In addition to a conditioner, you can also try other treatments throughout the week, like hot oil treatments, hair masks, and leave-in conditioners.
Avoid Hot Showers
Hot water is one of your hair’s biggest enemies. You’ve seen how your fingers prune up after a hot shower, or you’ve likely noticed how dry your skin is when getting out of a hot tub. If this is what happens to your skin in response to hot water, imagine how it is affecting your hair.
Altogether, hot water has some pretty noticeable drying effects. Because the winter air is dry as well, your hair never really gets a chance to replenish that necessary moisture.
Hot showers can also reduce the effectiveness of your hair care and styling products. By dehydrating your hair before putting them in, hot water prevents your hair from maintaining large amounts of moisture to lock in.
Be Cautious When Styling
Heat styling or styling with harsh styling products and heat can be a risk, especially in the winter. Blow drying should always be done with caution, as a hair dryer can lead to frizz and dry out your natural hair.
If you have a thinner or curlier hair type, the heat can be damaging at any point in the year. During the winter, when your hair is already vulnerable to dehydration, the risks of damage and breakage are even higher.
In many cases, it is actually better to pat your hair down with a towel before letting it air dry than risk heat damage to your hair. If you do need to use a blow dryer at all, it is recommended that you use it on its lowest setting to decrease the risk of damage while also using a heat protectant. Using a curling or flat iron has the same risks, so use extra caution with these tools as well.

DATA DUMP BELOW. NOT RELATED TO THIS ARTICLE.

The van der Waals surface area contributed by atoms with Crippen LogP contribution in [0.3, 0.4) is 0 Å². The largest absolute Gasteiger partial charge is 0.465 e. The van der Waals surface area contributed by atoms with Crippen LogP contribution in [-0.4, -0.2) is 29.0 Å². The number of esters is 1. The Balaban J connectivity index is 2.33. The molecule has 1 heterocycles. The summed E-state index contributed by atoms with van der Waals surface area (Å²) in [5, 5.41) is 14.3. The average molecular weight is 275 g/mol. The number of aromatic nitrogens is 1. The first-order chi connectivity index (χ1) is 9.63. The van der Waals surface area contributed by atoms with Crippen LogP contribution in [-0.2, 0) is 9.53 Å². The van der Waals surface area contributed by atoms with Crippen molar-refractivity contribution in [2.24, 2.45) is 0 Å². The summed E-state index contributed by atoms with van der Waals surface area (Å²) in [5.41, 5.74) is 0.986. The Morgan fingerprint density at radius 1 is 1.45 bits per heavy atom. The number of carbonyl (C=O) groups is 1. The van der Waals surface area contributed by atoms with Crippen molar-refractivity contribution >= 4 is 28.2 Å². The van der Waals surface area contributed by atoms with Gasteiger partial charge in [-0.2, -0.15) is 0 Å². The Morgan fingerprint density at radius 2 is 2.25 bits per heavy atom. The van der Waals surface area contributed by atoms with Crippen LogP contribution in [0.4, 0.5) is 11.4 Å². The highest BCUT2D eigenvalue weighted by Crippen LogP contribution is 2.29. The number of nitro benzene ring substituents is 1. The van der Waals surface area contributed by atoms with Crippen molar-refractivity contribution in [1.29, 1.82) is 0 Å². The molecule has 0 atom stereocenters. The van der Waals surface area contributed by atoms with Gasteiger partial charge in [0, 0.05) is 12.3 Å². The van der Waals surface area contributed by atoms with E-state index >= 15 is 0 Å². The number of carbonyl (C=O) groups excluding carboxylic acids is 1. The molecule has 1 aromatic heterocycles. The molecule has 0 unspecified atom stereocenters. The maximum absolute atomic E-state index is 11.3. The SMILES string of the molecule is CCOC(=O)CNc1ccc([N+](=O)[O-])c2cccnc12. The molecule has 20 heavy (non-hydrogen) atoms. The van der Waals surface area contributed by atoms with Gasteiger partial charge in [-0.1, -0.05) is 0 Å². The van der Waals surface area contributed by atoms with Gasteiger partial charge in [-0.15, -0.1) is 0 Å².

How Can I Boost My Hair Hydration in One Step?
Although we often think of hair care as the stuff we do to our hair, like washing it and styling it, there is more to it than that. Yes, what we do to our hair matters, but what happens under the surface also matters significantly. In fact, your diet and nutrition have a key role in maintaining the health and vitality of your hair.
After all, your hair is just a combination of cells, so the more nourished you are, the healthier the cells. As a result, one simple, underrated step can support your hair care routine and help you maintain hydrated hair. An underrated way to support hydrated hair is a consistent daily omega-3 intake.
Omega-3 fatty acids can support your overall hair health. Just as omega-3s can support healthy, more hydrated skin by supporting the skin barrier and locking in moisture, they can do the same for the scalp. You can avoid irritation, dry hair, damage, excessively oily hair, and more with a more hydrated scalp. A hydrated scalp means healthy sebum production.
Not only will you see added benefits for the scalp, but you will also be able to enjoy more hydrated, healthier hair. Omega-3s nourish the hair follicles, supporting a strong foundation for your hair strands by providing key nutrients to the hair follicles. Some studies have even shown omega-3s to be helpful in supporting hair thickness and maintaining a full head of hair. This may be attributed to their ability to support circulation and soothe skin irritation.
Keep Your Hair Hydrated
Altogether, there can be a lot to consider as you work to craft the right winter hair care routine and keep your hair from drying out and suffering damage. One of the most underrated ways to maintain your hair’s hydration is to step up your nutrition and try including omega-3s as one of your key nutrients. On the bright side, iwi life is here to help.
Omega-3s help to strengthen the hair while hydrating the scalp, giving you holistic care. As you prepare for the dryness of winter, protect your skin and hair by including an iwi life omega-3 supplement in your daily routine. To see the many other great benefits that omega-3s can provide for your health, check out iwi’s complete family of omega-3-rich supplements.
Omega-3 for hair: Is it good for growth or thickness? | Medical News Today
Effect of a nutritional supplement on hair loss in women | PMC